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    Don't take it from me, I can almost ride winter with no gloves (living in Canada for 25 years does that to you) but I like the 661 Transitions. If you need extra protection slip some Time RXS's.
    Good luck with that, mister 300-Mile Turn Radius.

  5. #5
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    Last winter I got fed up with spending money on expensive gloves that didn't quite do the job (I live in Wisconsin and will ride until its about 15-20 degrees Fahrneheit, depending on windchill). I went and bought a pair of $15 generic poofy thinsulate gloves from Walmart, and I was shocked at how well they worked--better than any of the expensive gloves I'd tried in the past. (although it took some getting used to for braking and shifting!).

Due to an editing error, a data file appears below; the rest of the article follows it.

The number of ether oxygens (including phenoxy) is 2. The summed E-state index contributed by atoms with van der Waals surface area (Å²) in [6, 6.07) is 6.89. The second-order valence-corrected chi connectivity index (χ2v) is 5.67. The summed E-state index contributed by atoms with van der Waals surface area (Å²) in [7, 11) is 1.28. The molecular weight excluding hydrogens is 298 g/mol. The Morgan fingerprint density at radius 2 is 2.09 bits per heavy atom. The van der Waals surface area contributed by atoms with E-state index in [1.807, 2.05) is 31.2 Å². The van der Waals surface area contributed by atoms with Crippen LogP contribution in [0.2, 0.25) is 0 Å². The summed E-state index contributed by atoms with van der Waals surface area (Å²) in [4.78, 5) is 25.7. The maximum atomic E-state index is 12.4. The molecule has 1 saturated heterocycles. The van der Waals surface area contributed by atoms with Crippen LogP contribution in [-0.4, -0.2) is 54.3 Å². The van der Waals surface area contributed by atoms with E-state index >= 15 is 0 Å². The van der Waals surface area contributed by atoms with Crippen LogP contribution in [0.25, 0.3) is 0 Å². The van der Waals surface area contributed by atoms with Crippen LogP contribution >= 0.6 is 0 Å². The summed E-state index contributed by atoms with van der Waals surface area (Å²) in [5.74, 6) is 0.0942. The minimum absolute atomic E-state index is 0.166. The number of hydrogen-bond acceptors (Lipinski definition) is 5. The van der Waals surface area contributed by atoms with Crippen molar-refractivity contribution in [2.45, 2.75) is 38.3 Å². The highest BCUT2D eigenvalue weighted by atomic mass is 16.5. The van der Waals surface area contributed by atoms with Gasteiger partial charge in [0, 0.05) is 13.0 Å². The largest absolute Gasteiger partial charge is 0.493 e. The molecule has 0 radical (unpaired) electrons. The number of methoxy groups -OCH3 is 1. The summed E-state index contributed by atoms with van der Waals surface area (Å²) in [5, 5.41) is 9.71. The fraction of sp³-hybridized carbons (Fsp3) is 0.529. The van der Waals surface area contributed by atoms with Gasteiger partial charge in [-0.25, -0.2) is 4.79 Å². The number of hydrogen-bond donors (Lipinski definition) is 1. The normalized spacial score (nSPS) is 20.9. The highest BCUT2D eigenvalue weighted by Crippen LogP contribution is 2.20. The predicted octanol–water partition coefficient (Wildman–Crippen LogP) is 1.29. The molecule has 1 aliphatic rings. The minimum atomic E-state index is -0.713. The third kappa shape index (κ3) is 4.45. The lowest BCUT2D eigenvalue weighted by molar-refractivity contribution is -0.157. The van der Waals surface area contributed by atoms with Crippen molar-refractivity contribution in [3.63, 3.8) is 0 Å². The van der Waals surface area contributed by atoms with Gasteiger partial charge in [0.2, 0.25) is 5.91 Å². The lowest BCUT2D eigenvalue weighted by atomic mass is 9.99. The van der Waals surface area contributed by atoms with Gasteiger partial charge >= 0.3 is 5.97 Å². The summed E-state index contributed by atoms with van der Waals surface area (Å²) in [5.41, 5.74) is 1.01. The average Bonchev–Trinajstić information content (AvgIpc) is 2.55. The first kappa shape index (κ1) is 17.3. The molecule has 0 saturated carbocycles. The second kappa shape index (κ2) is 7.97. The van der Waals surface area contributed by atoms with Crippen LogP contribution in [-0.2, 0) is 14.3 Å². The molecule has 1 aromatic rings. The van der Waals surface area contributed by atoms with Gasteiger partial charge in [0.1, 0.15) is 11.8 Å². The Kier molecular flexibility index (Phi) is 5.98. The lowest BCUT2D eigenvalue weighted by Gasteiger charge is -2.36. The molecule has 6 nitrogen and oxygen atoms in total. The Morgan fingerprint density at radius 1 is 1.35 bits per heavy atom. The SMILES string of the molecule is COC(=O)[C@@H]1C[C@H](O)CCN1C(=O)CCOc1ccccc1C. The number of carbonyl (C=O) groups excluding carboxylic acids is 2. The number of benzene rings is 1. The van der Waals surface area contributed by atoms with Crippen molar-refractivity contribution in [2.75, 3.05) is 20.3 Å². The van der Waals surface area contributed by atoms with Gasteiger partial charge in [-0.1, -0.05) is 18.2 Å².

Don't take anything I say seriously.

  6. #6
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    I'm still searching as well. Tried various cycling-specific gloves along with several ski-snowboard gloves. It doesn't even get that cold here and no matter what I wear my fingers are numb after a ~35 min commute. Maybe I just have poor circulation? I'm thinking I'll have to try mittens next.

  7. #7
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    Quote Originally Posted by speed_bump
    I'm still searching as well. Tried various cycling-specific gloves along with several ski-snowboard gloves. It doesn't even get that cold here and no matter what I wear my fingers are numb after a ~35 min commute. Maybe I just have poor circulation? I'm thinking I'll have to try mittens next.